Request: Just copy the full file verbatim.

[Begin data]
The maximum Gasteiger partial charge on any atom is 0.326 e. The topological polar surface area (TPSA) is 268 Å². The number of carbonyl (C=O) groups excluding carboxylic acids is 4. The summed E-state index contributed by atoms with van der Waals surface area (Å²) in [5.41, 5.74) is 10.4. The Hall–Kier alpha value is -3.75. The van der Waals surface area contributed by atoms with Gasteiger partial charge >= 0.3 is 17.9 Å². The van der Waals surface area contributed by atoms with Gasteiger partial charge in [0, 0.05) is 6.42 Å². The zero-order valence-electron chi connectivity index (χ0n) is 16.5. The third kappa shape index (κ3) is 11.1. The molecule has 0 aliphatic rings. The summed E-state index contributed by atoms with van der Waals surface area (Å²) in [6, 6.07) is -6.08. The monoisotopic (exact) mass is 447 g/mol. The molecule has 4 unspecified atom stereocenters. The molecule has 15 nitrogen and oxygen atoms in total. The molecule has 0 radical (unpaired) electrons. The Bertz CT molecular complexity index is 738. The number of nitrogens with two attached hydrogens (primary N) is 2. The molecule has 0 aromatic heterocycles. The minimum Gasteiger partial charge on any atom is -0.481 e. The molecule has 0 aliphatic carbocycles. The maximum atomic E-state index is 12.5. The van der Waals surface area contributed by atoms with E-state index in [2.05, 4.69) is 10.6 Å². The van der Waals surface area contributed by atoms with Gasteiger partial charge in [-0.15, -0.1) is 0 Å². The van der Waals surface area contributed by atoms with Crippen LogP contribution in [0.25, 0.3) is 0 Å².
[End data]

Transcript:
The maximum Gasteiger partial charge on any atom is 0.326 e. The topological polar surface area (TPSA) is 268 Å². The number of carbonyl (C=O) groups excluding carboxylic acids is 4. The summed E-state index contributed by atoms with van der Waals surface area (Å²) in [5.41, 5.74) is 10.4. The Hall–Kier alpha value is -3.75. The van der Waals surface area contributed by atoms with Gasteiger partial charge >= 0.3 is 17.9 Å². The van der Waals surface area contributed by atoms with Gasteiger partial charge in [0, 0.05) is 6.42 Å². The zero-order valence-electron chi connectivity index (χ0n) is 16.5. The third kappa shape index (κ3) is 11.1. The molecule has 0 aliphatic rings. The summed E-state index contributed by atoms with van der Waals surface area (Å²) in [6, 6.07) is -6.08. The monoisotopic (exact) mass is 447 g/mol. The molecule has 4 unspecified atom stereocenters. The molecule has 15 nitrogen and oxygen atoms in total. The molecule has 0 radical (unpaired) electrons. The Bertz CT molecular complexity index is 738. The number of nitrogens with two attached hydrogens (primary N) is 2. The molecule has 0 aromatic heterocycles. The minimum Gasteiger partial charge on any atom is -0.481 e. The molecule has 0 aliphatic carbocycles. The maximum atomic E-state index is 12.5. The van der Waals surface area contributed by atoms with E-state index in [2.05, 4.69) is 10.6 Å². The van der Waals surface area contributed by atoms with Gasteiger partial charge in [-0.15, -0.1) is 0 Å². The van der Waals surface area contributed by atoms with Crippen LogP contribution in [0.25, 0.3) is 0 Å².